'From the Wreck tells the remarkable story of George Hills, who survived the sinking of the steamship Admella off the South Australian coast in 1859. Haunted by his memories and the disappearance of a fellow survivor, George’s fractured life is intertwined with that of a woman from another dimension, seeking refuge on Earth. This is a novel imbued with beauty and feeling, filled both with existential loneliness and a deep awareness that all life is interdependent.'
'Lives turned upside down by a bureaucratic error in this Kafkaesque work of neo-absurdism. 'Original, intelligent and compelling - a rare combination. Formaldehyde pulls off a complex narrative with frequent time and point-of-view shifts without ever losing the reader. For a vella that borders on the Kafkaesque, it has a good deal of heart. The interconnecting stories are handled adroitly - the clever structure never gets in the way of the writing, which is sharply observed, assured and witty. Smart but never showy. The most original vel I've read for some time.' - Graeme Simsion 'Immerse yourself in Jane Rawson's Formaldehyde if you like the seriously weird or the creepily wonderful. This story has small but persistent claws; under cover of its smooth, conversational narration you will be clasped and dragged into some tough, strange places. Let it take you there. Let it blow your tiny mind.' - Margo Lanagan 'Skipping across different times and genres, Formaldehyde is a wonderfully strange and inventive story of love, loss and severed limbs.' - Ryan O'Neill' (Publication summary)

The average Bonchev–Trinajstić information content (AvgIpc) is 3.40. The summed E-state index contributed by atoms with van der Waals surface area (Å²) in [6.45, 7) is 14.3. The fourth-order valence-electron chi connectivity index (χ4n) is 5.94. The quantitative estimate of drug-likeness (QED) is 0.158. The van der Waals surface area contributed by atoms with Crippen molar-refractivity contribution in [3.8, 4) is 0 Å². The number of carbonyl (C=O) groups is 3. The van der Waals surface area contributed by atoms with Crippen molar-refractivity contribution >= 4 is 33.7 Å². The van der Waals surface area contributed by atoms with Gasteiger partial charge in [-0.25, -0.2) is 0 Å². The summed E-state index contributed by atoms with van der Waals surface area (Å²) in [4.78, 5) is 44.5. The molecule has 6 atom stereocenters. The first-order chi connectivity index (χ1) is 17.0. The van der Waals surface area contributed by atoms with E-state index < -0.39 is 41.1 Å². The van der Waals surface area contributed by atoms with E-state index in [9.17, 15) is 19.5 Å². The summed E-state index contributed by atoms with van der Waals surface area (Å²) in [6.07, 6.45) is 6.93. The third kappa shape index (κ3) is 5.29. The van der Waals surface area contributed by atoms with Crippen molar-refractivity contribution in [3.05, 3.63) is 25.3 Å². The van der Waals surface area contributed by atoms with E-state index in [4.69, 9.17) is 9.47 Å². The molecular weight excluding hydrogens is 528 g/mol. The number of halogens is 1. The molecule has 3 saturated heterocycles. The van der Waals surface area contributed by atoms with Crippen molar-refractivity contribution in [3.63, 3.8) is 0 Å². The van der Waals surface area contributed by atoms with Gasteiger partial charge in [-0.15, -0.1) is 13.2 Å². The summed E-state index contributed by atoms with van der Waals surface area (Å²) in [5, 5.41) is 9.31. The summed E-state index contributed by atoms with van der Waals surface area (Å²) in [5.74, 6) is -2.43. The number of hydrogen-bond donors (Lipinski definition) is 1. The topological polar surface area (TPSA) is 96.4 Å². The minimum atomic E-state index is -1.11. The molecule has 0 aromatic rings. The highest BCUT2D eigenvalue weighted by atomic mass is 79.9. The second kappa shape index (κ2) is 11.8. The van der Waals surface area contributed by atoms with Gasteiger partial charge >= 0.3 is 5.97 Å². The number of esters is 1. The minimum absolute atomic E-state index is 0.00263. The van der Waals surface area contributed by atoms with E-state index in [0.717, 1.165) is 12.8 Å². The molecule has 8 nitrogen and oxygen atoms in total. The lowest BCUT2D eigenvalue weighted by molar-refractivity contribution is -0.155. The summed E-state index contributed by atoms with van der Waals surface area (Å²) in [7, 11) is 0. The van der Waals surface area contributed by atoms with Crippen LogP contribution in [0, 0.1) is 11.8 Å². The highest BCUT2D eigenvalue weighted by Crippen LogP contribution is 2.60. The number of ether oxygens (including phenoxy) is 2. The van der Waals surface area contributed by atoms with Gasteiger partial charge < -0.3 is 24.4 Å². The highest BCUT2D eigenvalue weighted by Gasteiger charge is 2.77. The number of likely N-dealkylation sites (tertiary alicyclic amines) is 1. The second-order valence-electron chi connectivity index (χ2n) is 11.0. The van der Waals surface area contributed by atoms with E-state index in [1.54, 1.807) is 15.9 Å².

'It is 1997 in San Francisco and Simon and Sarah have been sent on a quest to see America: they must stand at least once in every 25-foot square of the country. Decades later, in an Australian city that has fallen on hard times, Caddy is camped by the Maribyrnong River, living on small change from odd jobs, ersatz vodka and memories. She's sick of being hot, dirty, broke and alone. Caddy's future changes shape when her friend, Ray, stumbles across some well-worn maps, including one of San Francisco, and their lives connect with those of teenagers Simon and Sarah in ways that are unexpected and profound. A meditation on happiness – where and in what place and with who we can find our centre, a perceptive vision of where our world is headed, and a testament to the power of memory and imagination, this is the best of novels: both highly original and eminently readable.' (Publisher's blurb)